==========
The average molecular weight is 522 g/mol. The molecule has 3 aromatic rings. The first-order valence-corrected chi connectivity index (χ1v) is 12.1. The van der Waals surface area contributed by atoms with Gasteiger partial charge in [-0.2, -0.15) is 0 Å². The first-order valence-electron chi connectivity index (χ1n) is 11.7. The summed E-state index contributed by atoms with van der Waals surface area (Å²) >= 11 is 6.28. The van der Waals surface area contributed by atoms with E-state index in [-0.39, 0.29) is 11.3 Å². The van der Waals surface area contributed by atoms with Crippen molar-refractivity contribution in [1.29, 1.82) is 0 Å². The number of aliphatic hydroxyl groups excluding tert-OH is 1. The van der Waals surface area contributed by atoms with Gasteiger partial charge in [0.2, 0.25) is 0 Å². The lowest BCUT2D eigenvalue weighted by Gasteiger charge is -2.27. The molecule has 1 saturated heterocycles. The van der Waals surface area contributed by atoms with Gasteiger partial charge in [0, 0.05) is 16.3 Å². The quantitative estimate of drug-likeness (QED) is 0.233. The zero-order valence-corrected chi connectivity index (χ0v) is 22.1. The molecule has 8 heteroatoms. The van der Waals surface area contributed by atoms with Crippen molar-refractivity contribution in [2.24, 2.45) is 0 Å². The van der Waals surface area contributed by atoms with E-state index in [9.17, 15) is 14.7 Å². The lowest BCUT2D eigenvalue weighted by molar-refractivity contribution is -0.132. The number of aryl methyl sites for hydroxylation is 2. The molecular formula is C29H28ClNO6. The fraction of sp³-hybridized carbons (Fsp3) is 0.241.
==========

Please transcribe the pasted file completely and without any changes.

The average molecular weight is 522 g/mol. The molecule has 3 aromatic rings. The first-order valence-corrected chi connectivity index (χ1v) is 12.1. The van der Waals surface area contributed by atoms with Gasteiger partial charge in [-0.2, -0.15) is 0 Å². The first-order valence-electron chi connectivity index (χ1n) is 11.7. The summed E-state index contributed by atoms with van der Waals surface area (Å²) >= 11 is 6.28. The van der Waals surface area contributed by atoms with E-state index in [-0.39, 0.29) is 11.3 Å². The van der Waals surface area contributed by atoms with Crippen molar-refractivity contribution in [1.29, 1.82) is 0 Å². The number of aliphatic hydroxyl groups excluding tert-OH is 1. The van der Waals surface area contributed by atoms with Gasteiger partial charge in [0.2, 0.25) is 0 Å². The lowest BCUT2D eigenvalue weighted by Gasteiger charge is -2.27. The molecule has 1 saturated heterocycles. The van der Waals surface area contributed by atoms with Gasteiger partial charge in [0, 0.05) is 16.3 Å². The quantitative estimate of drug-likeness (QED) is 0.233. The zero-order valence-corrected chi connectivity index (χ0v) is 22.1. The molecule has 8 heteroatoms. The van der Waals surface area contributed by atoms with Crippen molar-refractivity contribution in [2.24, 2.45) is 0 Å². The van der Waals surface area contributed by atoms with E-state index in [9.17, 15) is 14.7 Å². The lowest BCUT2D eigenvalue weighted by molar-refractivity contribution is -0.132. The number of aryl methyl sites for hydroxylation is 2. The molecular formula is C29H28ClNO6. The fraction of sp³-hybridized carbons (Fsp3) is 0.241.